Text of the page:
The virus represents one of the most confounding targets in medicine. It mutates quickly, so vaccines cannot keep up. Its outer envelope, swathed in sugar molecules, is difficult to attack. And HIV strikes the very cells that the immune system throws up against it.

Traditional vaccines that work by exposing people to a weakened or killed microbe have failed in HIV.

So scientists, noting that many long-term survivors have high counts of killer T cells, have turned to stimulating the immune system to generate those cells.

Merck's vaccine represented a state-of-the-art example of the new cell-based approach. It used a human cold virus altered so it could not replicate. Researchers placed one of three HIV proteins inside its shell in hopes of triggering an immune response.

The U.S. government paid for most of the testing. Merck paid for some sites and for making the virus, but would not disclose how much it spent.

The trial, designed to see if the vaccine would prevent HIV infection and reduce the virus in those infected, failed on both counts.

HIV levels were similar in both the treated and untreated groups. And among those whose received two doses of the vaccine, 19 developed an HIV infection compared with 11 in the group that got the placebo.

Those results startled many researchers, because the vaccine had triggered a strong response in early studies of healthy volunteers.

But the trial may yet prove useful. "The information is going to help us develop vaccine in the future," said Ian Frank, director of the HIV Vaccine Trials Unit at the University of Pennsylvania, which enrolled 125 women into the Merck trial. "I don't think people should be overly disappointed. We're really at the very earliest stages in this process."

Penn is getting ready to test two more vaccines. One by Nabel's group at the NIH, called PAVE100, will be closely watched. It uses five proteins of the HIV virus compared with Merck's three.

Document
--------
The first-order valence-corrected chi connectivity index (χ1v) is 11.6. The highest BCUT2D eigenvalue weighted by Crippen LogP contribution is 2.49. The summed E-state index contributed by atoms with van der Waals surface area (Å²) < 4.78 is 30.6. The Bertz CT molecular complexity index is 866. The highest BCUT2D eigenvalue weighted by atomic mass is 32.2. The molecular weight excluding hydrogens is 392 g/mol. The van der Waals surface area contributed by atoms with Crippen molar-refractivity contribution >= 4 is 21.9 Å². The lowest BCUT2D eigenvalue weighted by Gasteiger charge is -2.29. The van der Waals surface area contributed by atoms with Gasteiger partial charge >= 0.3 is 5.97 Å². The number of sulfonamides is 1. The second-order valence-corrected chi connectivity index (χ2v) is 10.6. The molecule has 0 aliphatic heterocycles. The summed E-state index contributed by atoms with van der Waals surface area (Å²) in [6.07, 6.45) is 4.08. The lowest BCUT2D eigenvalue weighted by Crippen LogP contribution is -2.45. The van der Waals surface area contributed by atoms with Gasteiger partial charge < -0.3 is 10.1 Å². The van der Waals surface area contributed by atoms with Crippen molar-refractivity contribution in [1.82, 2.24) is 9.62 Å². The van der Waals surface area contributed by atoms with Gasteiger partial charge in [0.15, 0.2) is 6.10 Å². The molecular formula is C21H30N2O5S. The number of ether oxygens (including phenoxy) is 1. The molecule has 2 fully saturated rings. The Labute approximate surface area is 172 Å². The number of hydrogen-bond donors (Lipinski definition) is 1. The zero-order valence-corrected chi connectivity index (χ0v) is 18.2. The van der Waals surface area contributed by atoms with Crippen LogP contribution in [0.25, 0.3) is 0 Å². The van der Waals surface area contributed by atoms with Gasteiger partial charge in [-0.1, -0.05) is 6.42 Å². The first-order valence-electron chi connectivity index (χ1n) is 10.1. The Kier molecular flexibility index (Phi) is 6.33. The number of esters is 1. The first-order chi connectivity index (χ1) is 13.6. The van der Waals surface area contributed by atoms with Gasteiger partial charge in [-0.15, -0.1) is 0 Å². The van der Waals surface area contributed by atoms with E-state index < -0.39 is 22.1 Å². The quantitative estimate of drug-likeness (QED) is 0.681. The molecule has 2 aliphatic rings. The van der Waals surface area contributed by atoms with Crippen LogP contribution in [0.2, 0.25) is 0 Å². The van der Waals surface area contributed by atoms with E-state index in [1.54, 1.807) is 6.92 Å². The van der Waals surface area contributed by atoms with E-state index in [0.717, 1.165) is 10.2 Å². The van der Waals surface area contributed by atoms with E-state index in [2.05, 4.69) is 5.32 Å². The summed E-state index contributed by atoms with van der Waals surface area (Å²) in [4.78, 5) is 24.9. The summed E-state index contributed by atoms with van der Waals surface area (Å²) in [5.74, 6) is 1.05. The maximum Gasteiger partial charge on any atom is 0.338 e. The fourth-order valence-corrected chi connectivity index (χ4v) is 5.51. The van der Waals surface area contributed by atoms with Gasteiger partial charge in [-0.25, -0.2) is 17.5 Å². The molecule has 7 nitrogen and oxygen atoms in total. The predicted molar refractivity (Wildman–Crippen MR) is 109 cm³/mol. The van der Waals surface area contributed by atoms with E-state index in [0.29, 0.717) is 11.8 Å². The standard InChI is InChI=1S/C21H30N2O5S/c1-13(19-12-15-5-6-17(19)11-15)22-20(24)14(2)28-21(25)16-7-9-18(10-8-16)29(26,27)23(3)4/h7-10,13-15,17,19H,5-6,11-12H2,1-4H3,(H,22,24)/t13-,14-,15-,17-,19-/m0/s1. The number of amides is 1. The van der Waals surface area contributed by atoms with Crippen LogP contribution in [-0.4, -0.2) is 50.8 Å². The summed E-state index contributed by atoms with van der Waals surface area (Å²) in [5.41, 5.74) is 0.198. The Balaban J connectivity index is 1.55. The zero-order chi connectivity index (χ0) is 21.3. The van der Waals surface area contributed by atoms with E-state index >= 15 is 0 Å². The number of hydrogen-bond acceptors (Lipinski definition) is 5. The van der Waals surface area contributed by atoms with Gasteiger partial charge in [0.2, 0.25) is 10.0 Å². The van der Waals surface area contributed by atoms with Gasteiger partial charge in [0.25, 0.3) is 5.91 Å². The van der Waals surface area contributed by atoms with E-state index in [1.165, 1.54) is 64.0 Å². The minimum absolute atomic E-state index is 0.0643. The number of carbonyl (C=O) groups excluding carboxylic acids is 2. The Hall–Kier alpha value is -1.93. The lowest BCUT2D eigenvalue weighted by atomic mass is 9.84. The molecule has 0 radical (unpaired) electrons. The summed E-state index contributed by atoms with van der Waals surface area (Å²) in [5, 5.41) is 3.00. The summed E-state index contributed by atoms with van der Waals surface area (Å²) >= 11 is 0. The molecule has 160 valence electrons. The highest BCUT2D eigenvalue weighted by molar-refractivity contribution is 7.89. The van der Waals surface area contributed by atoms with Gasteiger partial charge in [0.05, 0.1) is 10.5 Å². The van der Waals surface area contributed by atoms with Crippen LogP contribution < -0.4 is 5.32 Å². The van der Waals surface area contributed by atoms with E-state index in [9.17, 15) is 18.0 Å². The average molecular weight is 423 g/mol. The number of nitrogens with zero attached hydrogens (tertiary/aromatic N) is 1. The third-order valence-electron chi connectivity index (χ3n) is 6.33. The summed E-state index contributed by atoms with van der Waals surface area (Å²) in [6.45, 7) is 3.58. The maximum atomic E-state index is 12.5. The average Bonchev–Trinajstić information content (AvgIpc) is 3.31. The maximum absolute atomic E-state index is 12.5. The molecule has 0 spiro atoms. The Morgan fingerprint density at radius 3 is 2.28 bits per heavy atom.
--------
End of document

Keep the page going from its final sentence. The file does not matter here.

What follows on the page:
Another promising approach comes from the lab of David B. Weiner, a Penn pathology professor whose group has been a leader in using DNA to stimulate an immune response against HIV.

Weiner has been working on the concept since 1989, trying to make it more potent. He stresses that these new trials - his group's second attempt at producing more potent immune responses - are meant to see if the platform is strong enough for larger clinical testing.

"We now have a line in the sand. We need to do better than" the Merck trial, Weiner said. "We should be testing different hypotheses so when they fail, we can refocus on things that have a better chance of working."

Ertl at Wistar said she thought she, too, might have an answer.

Her group recently received a $13.3 million grant over five years to test a vaccine based on chimpanzee cold viruses.

Ertl said she thought the Merck virus might have stumbled because of its reliance on a human cold virus.

The immune system may have recognized the cold virus and quashed it before it could work. A chimp's virus likely would not elicit the same reaction, she said.

But John W. Shiver, who heads Merck's basic research in vaccines, said the company's failed effort took that into account.

Shiver, who is credited with several research advances, said he did not think any current approach would work. He said he thought a new burst of creativity was needed.

"It's a virus of change. It's different in every person," he said. "That makes making an HIV vaccine a huge challenge."